Mr. Calahan capitalized his Gold and Stock Telegraph Co. in late 1867 with $200,000. He paid the exchange a sizeable sum for the exclusive right to post entry clerks around the NYSE floor to record and transmit the latest quotes, which his tickers then provided solely to his company’s clients. The company grew explosively, thanks largely to a young telegraph operator named Thomas Alva Edison, who tinkered ceaselessly to make the device faster and more reliable. In 1871 Western Union bought half the company for $1.25 million, a 1,150% increase of value in just four years.
The stock tickers of the late 1860s were powered by batteries that required four large glass jars filled with a noxious mixture of sulfuric acid, zinc and carbon. Twice a week, delivery boys for the ticker company lugged pails full of the fluid to recharge the batteries. As many Wall Street veterans still recall, spills and splashes in brokerage offices often ruined carpets, stripped the finish from furniture and corroded the clothing off anyone spattered by the fluid. Today, the batteries are centralized in a power station, making these mishaps a thing of the past.
In recent years stock tickers have blanketed the United States. In 1879, there were 1,574 tickers nationwide; today, there are roughly twice as many. John T. Denney, a broker in New York, thinks the spread of stock tickers to hotels, restaurants, cigar stores and other retail establishments has gone too far. “Indiscriminate distribution of stock quotations to every liquor-saloon and other places has done much to interfere with [nonfinancial] business,” he complained last month.
In 1873, brokers began leasing private telegraph lines to obtain pricing data faster and execute trades earlier. By 1881, a skein of private telegraph lines connected New York to Boston, Philadelphia and Chicago.
In 1883, when a rival ticker service, the Commercial Telegram Co., finally broke Gold and Stock’s stranglehold on the NYSE, the stock exchange was able to charge Commercial $1,500 a month for access to its trading floor. This year, the exchange itself began negotiations to take over Commercial and reorganize it as the New York Quotation Company, a subsidiary of the NYSE.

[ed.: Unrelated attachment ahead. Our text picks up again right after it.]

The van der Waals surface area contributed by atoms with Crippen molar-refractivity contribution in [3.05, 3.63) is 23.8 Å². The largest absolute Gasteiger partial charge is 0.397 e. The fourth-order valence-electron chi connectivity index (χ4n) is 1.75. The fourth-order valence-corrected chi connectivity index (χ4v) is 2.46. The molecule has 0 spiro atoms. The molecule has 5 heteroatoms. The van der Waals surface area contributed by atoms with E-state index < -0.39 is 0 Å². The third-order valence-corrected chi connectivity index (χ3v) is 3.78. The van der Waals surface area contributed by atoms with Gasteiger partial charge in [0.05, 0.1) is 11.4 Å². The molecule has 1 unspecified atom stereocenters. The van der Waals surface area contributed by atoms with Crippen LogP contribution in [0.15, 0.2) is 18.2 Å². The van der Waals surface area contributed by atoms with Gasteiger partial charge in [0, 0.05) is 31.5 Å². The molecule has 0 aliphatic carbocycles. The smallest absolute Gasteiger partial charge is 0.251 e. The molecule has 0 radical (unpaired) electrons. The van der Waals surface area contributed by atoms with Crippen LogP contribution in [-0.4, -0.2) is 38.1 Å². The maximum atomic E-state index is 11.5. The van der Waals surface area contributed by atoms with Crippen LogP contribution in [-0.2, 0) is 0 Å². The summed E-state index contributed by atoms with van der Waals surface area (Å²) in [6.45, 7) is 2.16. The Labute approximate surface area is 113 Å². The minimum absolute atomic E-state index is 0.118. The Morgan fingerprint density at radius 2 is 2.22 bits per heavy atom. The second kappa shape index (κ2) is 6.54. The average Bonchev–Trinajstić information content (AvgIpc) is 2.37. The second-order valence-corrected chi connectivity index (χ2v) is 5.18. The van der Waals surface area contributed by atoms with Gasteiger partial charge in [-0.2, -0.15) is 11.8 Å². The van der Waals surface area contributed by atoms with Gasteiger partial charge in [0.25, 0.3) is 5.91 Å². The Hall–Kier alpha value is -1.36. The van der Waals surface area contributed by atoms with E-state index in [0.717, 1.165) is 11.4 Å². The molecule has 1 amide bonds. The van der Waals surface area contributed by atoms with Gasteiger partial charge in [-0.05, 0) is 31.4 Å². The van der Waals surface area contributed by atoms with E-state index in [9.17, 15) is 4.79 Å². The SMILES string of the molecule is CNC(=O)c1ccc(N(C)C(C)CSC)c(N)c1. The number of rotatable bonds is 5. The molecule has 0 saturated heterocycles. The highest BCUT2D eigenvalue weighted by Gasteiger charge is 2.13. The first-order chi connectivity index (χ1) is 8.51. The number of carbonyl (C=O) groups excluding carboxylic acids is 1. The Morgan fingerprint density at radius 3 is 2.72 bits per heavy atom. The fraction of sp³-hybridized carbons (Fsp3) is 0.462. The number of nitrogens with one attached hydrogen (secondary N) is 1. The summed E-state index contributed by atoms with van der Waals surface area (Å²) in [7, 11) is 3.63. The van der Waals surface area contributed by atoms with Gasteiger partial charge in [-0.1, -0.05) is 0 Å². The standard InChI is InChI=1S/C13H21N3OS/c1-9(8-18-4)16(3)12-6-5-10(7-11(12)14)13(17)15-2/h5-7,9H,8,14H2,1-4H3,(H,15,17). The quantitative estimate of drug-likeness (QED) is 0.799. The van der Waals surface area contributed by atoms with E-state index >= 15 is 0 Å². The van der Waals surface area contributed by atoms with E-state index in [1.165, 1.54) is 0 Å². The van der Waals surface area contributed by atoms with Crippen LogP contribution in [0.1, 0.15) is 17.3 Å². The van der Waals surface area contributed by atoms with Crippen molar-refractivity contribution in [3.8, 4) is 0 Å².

Among traders, the battle to beat the gun has never been more ferocious.
When recent rogue telegraph companies sprang up, according to Mr. Green of Western Union, “frauds were discovered in delivering to certain parties ahead of others, for which a consideration was supposed to be paid.”
On the floors of the NYSE and its rival the Consolidated Stock & Petroleum Exchange, “scalpers” specialize in trading small lots of shares at high speed “with the intention of undoing the transaction or closing out at a very small loss or profit,” says market analyst George Rutledge Gibson. A scalper, says Mr. Gibson, worries only about getting in front of the next trade and almost always closes out all his positions by the end of the day—meaning his maximum holding period is only a few hours.
The Public Grain and Stock Exchange, a Chicago-based bucket shop—or trading venue that caters to unsophisticated speculators—is said to spend some $200,000 annually to lease more than 100 telegraph circuits. The bucket shop is believed to obtain price quotations several minutes before the conventional ticker has distributed them. According to people familiar with the matter, that often enables the firm’s proprietors to profit by front-running, or trading ahead of, its customers’ transactions. PGSE executives declined to comment.
A source familiar with Western Union’s operations says that approximately half a dozen bucket shops in Chicago alone generate nearly $1 million a year in revenue from tickers and high-speed telegraph circuits for the communications giant. Western Union’s financial statements show a $646,042 “profit on private wires”—more than 10% of the company’s total net income.
According to Mr. Green of Western Union, 46% of the company’s message traffic over the past year has been “purely speculative,” relating to “stock-jobbing, wheat deals in futures, cotton deals in futures, the most active and exacting service there is.” That implies that $7.45 million of the company’s $16.2 million in messaging revenue comes from customers involved in speculation. Mr. Green also includes “pool rooms” in his total.
Mr. Green argues that farmers and artisans have no use for high-speed messages. “The telegraph is essentially an adjunct to commerce and speculation,” he says. “That is the nature of it.”
Wall Street analysts believe that the race to trade faster is bound to slow down eventually. None, however, will hazard a guess as to when that might be.
Source: The Wall Street Journal